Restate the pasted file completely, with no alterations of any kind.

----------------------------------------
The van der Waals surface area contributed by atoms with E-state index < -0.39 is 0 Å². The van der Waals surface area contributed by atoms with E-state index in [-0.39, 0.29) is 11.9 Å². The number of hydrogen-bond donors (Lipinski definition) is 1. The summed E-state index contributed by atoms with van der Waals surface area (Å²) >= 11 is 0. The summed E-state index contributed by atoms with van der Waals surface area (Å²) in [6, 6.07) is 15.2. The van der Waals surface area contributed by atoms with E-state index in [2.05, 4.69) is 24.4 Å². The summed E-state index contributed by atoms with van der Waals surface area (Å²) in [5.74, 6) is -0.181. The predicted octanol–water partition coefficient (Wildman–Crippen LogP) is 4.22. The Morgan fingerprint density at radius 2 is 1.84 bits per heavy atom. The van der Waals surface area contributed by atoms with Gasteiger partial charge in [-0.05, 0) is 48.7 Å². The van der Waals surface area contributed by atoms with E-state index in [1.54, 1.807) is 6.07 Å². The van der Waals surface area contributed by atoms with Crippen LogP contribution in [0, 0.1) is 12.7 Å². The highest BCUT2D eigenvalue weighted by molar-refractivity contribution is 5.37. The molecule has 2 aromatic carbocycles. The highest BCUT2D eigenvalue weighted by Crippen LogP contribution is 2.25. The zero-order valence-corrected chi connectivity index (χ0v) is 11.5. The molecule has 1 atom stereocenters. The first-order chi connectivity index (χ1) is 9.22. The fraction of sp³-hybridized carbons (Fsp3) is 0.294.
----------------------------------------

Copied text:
The van der Waals surface area contributed by atoms with E-state index < -0.39 is 0 Å². The van der Waals surface area contributed by atoms with E-state index in [-0.39, 0.29) is 11.9 Å². The number of hydrogen-bond donors (Lipinski definition) is 1. The summed E-state index contributed by atoms with van der Waals surface area (Å²) >= 11 is 0. The summed E-state index contributed by atoms with van der Waals surface area (Å²) in [6, 6.07) is 15.2. The van der Waals surface area contributed by atoms with E-state index in [2.05, 4.69) is 24.4 Å². The summed E-state index contributed by atoms with van der Waals surface area (Å²) in [5.74, 6) is -0.181. The predicted octanol–water partition coefficient (Wildman–Crippen LogP) is 4.22. The Morgan fingerprint density at radius 2 is 1.84 bits per heavy atom. The van der Waals surface area contributed by atoms with Gasteiger partial charge in [-0.05, 0) is 48.7 Å². The van der Waals surface area contributed by atoms with E-state index in [1.54, 1.807) is 6.07 Å². The van der Waals surface area contributed by atoms with Crippen LogP contribution in [0, 0.1) is 12.7 Å². The highest BCUT2D eigenvalue weighted by molar-refractivity contribution is 5.37. The molecule has 2 aromatic carbocycles. The highest BCUT2D eigenvalue weighted by Crippen LogP contribution is 2.25. The zero-order valence-corrected chi connectivity index (χ0v) is 11.5. The molecule has 1 atom stereocenters. The first-order chi connectivity index (χ1) is 9.22. The fraction of sp³-hybridized carbons (Fsp3) is 0.294.